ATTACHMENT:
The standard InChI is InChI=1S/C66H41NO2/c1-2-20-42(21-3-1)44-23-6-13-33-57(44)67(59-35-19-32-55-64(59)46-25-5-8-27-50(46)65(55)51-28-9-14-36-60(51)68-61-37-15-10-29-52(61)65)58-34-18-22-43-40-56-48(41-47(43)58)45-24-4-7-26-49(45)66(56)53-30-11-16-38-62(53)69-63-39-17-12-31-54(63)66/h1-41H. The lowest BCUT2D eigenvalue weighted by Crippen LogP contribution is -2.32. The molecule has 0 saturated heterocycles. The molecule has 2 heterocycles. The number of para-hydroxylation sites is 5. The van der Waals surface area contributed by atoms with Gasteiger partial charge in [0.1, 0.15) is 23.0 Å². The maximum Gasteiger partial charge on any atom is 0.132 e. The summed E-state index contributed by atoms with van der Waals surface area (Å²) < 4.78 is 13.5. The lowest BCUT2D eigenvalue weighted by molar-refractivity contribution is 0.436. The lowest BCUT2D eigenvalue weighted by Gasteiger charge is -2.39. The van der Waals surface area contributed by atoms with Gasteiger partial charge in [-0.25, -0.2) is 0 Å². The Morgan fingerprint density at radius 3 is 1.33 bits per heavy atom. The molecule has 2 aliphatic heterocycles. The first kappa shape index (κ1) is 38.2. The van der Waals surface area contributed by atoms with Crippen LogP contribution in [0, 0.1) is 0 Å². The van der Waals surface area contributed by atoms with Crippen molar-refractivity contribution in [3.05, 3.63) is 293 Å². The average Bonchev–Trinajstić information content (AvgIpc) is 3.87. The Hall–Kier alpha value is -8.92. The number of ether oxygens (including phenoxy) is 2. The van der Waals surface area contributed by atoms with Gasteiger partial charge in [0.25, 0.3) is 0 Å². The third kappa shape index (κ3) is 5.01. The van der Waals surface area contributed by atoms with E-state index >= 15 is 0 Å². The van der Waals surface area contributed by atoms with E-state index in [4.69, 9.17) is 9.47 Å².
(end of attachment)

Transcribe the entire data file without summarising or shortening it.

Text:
The standard InChI is InChI=1S/C66H41NO2/c1-2-20-42(21-3-1)44-23-6-13-33-57(44)67(59-35-19-32-55-64(59)46-25-5-8-27-50(46)65(55)51-28-9-14-36-60(51)68-61-37-15-10-29-52(61)65)58-34-18-22-43-40-56-48(41-47(43)58)45-24-4-7-26-49(45)66(56)53-30-11-16-38-62(53)69-63-39-17-12-31-54(63)66/h1-41H. The lowest BCUT2D eigenvalue weighted by Crippen LogP contribution is -2.32. The molecule has 0 saturated heterocycles. The molecule has 2 heterocycles. The number of para-hydroxylation sites is 5. The van der Waals surface area contributed by atoms with Gasteiger partial charge in [0.1, 0.15) is 23.0 Å². The maximum Gasteiger partial charge on any atom is 0.132 e. The summed E-state index contributed by atoms with van der Waals surface area (Å²) < 4.78 is 13.5. The lowest BCUT2D eigenvalue weighted by molar-refractivity contribution is 0.436. The lowest BCUT2D eigenvalue weighted by Gasteiger charge is -2.39. The van der Waals surface area contributed by atoms with Gasteiger partial charge in [-0.25, -0.2) is 0 Å². The Morgan fingerprint density at radius 3 is 1.33 bits per heavy atom. The molecule has 2 aliphatic heterocycles. The first kappa shape index (κ1) is 38.2. The van der Waals surface area contributed by atoms with Crippen LogP contribution in [0, 0.1) is 0 Å². The van der Waals surface area contributed by atoms with Crippen molar-refractivity contribution in [3.05, 3.63) is 293 Å². The average Bonchev–Trinajstić information content (AvgIpc) is 3.87. The Hall–Kier alpha value is -8.92. The number of ether oxygens (including phenoxy) is 2. The van der Waals surface area contributed by atoms with Gasteiger partial charge in [0.25, 0.3) is 0 Å². The third kappa shape index (κ3) is 5.01. The van der Waals surface area contributed by atoms with E-state index >= 15 is 0 Å². The van der Waals surface area contributed by atoms with E-state index in [4.69, 9.17) is 9.47 Å².